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Staggered child tax credit payments among Walz tax recommendations

Among the many pieces of legislation signed into law in 2023, few are more universally praised than the child tax credit. More than one legislator has called it the most consequential new law of the year. Revenue Commissioner Paul Marquart agrees.

“According to Columbia University, this will cut child poverty by 33%,” Marquart told the House Taxes Committee Thursday. “That has huge ramifications in terms of higher educational achievement, better wage growth into the future, stronger workforce, better economy, better health care outcomes, better social justice outcomes, all sorts of things.”

Yet Gov. Tim Walz is suggesting a possible improvement to the law, and it makes for the second largest dollar amount in the supplemental budget agreement between the governor and legislative leaders.

Instead of just reducing a filer’s tax burden when they do their taxes in the spring, Walz is suggesting the creation of a new child tax credit payment protection pilot program that would send 50% of that payment out to qualifying families at intervals throughout the course of a year.

It’s the marquee item in HF5247, a bill sponsored by Rep. Aisha Gomez (DFL-Mpls) that was laid over for possible inclusion in this year’s tax bill.

“Studies show that one way to enhance the effectiveness of the child tax credit to lower child poverty is by having advance periodic payments,” Marquart said.

Taxpayers would be eligible for the minimum credit if their adjusted gross income is under $60,100 for married taxpayers filing a joint return with one qualifying child or $49,570 for all other filers with one qualifying child. The adjusted gross income limits increase by $9,000 for each additional qualifying child.

For fiscal year 2025, $45 million would be transferred from the General Fund to the minimum child tax credit account for a four-year program at approximately $10 million a year.

“I hear what you’re saying about getting money back in people’s pockets with the advance child tax credit,” said Rep. Jim Joy (R-Hawley). “I would encourage, moving forward, that we look at the lowest-tier tax bracket and dropping that. … I think that would also impact families and child poverty.”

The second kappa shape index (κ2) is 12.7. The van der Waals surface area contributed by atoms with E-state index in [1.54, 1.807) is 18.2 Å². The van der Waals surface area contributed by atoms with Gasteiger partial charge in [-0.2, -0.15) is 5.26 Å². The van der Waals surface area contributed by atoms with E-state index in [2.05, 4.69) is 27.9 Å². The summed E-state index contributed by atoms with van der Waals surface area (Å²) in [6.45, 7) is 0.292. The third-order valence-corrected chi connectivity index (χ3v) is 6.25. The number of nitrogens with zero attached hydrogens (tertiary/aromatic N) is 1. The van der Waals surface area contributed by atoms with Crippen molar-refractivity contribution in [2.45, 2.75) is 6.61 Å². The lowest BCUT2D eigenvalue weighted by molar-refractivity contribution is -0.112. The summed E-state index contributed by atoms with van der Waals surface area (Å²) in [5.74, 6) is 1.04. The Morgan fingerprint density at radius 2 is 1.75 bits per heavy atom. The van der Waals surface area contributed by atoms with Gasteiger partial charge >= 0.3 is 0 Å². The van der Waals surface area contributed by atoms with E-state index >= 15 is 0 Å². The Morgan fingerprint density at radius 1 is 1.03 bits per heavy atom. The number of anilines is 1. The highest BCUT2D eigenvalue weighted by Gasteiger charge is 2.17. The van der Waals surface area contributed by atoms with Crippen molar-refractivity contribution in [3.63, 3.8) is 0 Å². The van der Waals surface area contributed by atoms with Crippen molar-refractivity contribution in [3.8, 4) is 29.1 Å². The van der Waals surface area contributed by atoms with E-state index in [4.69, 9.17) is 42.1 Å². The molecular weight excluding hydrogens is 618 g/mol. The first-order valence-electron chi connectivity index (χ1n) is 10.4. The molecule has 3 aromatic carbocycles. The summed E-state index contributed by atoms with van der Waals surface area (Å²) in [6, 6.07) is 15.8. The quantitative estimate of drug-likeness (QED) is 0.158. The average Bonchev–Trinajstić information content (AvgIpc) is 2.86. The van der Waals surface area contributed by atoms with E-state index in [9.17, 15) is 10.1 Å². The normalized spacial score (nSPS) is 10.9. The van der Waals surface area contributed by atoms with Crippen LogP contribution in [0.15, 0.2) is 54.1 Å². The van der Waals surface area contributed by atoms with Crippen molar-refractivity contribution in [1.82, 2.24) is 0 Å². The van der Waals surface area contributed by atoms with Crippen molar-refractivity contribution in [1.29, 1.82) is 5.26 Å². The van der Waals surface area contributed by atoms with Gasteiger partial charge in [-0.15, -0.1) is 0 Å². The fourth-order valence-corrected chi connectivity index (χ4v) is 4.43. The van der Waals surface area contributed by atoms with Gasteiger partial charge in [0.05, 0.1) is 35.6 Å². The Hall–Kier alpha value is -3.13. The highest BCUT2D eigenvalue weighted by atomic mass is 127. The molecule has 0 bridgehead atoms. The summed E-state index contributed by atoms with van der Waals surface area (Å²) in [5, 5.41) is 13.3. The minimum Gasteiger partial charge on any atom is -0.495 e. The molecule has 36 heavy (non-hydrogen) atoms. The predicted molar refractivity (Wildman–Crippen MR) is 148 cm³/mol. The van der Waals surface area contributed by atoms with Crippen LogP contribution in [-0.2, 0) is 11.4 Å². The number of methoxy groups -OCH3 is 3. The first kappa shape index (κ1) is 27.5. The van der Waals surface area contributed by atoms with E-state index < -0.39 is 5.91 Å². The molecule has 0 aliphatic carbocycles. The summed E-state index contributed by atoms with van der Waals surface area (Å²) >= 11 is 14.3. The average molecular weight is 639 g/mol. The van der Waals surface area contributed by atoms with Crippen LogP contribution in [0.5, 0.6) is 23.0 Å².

Rep. Kristin Robbins (R-Maple Grove) unsuccessfully proposed an amendment that would have increased the thresholds to qualify for the credit. It failed along party lines.

Also included in the governor’s tax bill is an item that’s already passed the House and Senate and is on its way to the governor’s desk: Making a reduction in the taxable net income limit for the corporate net operating loss deduction from 80% to 70% effective for tax years 2023 and 2024.

Among the governor’s other proposed changes in tax policy found in HF5247 are:

  • changing the date for payments of tribal nation aid to July 20 of each year (and June 20 in 2024);
  • creating an exemption for property used to distribute electricity to farmers;
  • clarifying that an exemption for an electric cooperative only applies to its distribution system and does not include its substations, or transmission or generation equipment; and
  • eliminating the annual calculation of the MinnCare tax credit for research percentage rate and permanently setting the percentage rate at 0.5%.

Since passage of the latter provision, eligible research expenditures have increased from less than $100 million in the early 2000s to over $330 million in 2021. The Revenue Department has reported that the calculation is no longer useful, as the percentage rate is already set at the minimum value of 0.5%.

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